Ballot security tops Senate candidates' minds
ST. PAUL - Republican Sen. Norm Coleman and Democrat Al Franken agree ballots need to be preserved for a statewide recount in their U.S. Senate race, but their campaigns struggled to work out details.
As their race narrowed to a 206-vote margin late Monday afternoon, out of nearly 2.9 million votes cast, the campaigns discussed how to keep ballots secure. That is important because every one of those ballots will be examined by elections officials during a statewide recount beginning next week.
The thin margin mandates a recount, which likely will last past mid-December. The contest could end up in court.
Absentee ballots and those cast on Election Day are being stored in city and county facilities across the state so they can be counted manually after the state Canvassing Board officially calls for a recount, expected to happen a week from today.
How to make sure those ballots are safe, and not altered, dominated the campaigns Sunday and Monday. The campaigns' lawyers Monday afternoon continued to work on specific wording, but there was at least a general agreement to ask for more security around ballots.
"We are very strongly supportive of securing the ballots," Franken spokesman Andy Barr said.
However, he added, the legal document being negotiated does not need to be as specific as Coleman wants. "Different counties have different needs; different counties have different capacities."
"There have been some troubling reports," Republican Gov. Tim Pawlenty said.
Pawlenty said he looked into whether he can get involved, but lawyers told that he has no legal authority.
"Each county has a little different version of what it means to be 'secure,'" Pawlenty told reporters Monday.
Ballots are held in facilities ranging from a safe to a locked attic room.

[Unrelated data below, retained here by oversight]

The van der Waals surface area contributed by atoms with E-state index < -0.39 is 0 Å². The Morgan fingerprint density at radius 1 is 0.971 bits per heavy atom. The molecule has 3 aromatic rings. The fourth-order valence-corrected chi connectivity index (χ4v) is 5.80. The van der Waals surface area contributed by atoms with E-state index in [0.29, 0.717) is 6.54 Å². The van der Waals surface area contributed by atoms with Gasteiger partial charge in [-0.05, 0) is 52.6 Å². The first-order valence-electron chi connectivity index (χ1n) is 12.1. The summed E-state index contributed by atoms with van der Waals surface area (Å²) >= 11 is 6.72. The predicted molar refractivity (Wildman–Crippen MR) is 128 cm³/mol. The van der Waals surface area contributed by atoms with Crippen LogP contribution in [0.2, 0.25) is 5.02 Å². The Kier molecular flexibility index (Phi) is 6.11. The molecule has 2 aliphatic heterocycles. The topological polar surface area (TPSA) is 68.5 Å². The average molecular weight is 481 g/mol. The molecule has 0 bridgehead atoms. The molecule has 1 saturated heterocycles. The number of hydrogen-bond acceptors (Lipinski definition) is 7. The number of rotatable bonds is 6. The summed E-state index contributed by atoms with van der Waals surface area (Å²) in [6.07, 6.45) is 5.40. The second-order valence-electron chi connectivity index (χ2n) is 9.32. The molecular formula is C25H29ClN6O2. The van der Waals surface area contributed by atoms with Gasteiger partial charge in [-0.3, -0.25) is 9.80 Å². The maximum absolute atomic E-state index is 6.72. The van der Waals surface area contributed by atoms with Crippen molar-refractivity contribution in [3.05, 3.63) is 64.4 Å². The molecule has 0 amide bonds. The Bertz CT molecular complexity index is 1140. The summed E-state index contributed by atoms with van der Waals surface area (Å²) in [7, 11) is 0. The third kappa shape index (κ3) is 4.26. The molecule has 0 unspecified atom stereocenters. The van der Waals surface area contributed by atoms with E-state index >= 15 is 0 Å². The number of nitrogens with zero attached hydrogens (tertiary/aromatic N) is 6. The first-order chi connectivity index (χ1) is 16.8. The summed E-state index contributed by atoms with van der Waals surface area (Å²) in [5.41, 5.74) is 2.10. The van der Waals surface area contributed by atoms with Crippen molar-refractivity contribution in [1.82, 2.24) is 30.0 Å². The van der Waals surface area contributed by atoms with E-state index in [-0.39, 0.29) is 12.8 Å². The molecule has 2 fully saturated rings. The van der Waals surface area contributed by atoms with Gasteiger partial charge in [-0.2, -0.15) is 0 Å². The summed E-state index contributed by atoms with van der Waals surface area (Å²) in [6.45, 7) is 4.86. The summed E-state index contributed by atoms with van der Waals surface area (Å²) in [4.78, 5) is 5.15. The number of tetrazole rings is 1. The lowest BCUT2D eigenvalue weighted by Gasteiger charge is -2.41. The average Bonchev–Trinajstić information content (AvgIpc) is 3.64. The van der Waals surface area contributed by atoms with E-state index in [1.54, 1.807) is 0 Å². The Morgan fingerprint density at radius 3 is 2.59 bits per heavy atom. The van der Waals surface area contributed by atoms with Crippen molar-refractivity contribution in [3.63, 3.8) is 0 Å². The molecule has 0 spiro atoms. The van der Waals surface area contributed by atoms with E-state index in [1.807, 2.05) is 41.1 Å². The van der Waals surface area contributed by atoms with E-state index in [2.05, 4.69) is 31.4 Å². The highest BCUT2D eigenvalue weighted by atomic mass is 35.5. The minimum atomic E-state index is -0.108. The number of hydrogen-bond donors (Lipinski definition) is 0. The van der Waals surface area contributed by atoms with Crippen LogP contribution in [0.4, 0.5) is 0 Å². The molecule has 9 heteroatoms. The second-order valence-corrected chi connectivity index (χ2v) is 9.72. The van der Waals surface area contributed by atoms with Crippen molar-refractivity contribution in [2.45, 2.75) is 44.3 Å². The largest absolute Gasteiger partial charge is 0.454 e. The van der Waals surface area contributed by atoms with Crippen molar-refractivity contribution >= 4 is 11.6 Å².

Pawlenty said he especially wonders about an election worker who carried absentee ballots around in a car when they were supposed to be counted, as well as Franken and Democratic presidential candidate Barack Obama each getting 100 votes more in Mountain Iron than were reported election night.
Coleman's campaign has sent volunteers to watch rooms containing ballots in some counties.
The secretary of state's office spokesman said a new ballot-security effort is not needed.
"Minnesota law clearly spells out all procedures covering security of ballots and other election materials," John Aiken said. "These laws have been carefully executed by Minnesota's county and local election officials who have diligently safeguarded all election materials."
Aiken said the office already has reminded local elections officials twice of ballot security laws.
On Monday, county canvassing boards met to approve the pre-recount vote totals.
Some county auditors may take advantage of a state law to transfer recount duties.
Stevens County Auditor Neil Wiese is one of them.
"I'm going to pass that on to some other poor devil," Wiese said.
Auditors have the option to pass responsibility for a recount on to another county or the state. For example, for a primary election recount in a Supreme Court race this fall, Wiese sent his county's ballots to Chippewa County.
Smaller counties don't have the staff time to devote, he said.
"If you have a mistake, there it is; it happens," Wiese said. "But if you get a situation where they get on election judges as if they did something wrong, pretty soon you won't have any."
Coleman declared victory the morning after the election, when he led by 425 votes. But since then, the margin has been dwindling.
Secretary of State Mark Ritchie, the state's top elections official, said it is normal for vote totals to change in the days following an election as officials find tallying mistakes.
However, Coleman's campaign says it is suspicious that most votes that are found favor Franken.
During the weekend, the Coleman campaign lost an attempt to keep 32 Hennepin County absentee ballots from being counted. The campaign went to court, saying the ballots were in Minneapolis Elections Director Cynthia Reichert's car trunk from Election Day through Friday.
Despite Coleman's lawyers saying that state law required all ballots to be counted on Election Day, a judge allowed the ballots to be counted.
The Morris Sun Tribune contributed to this story.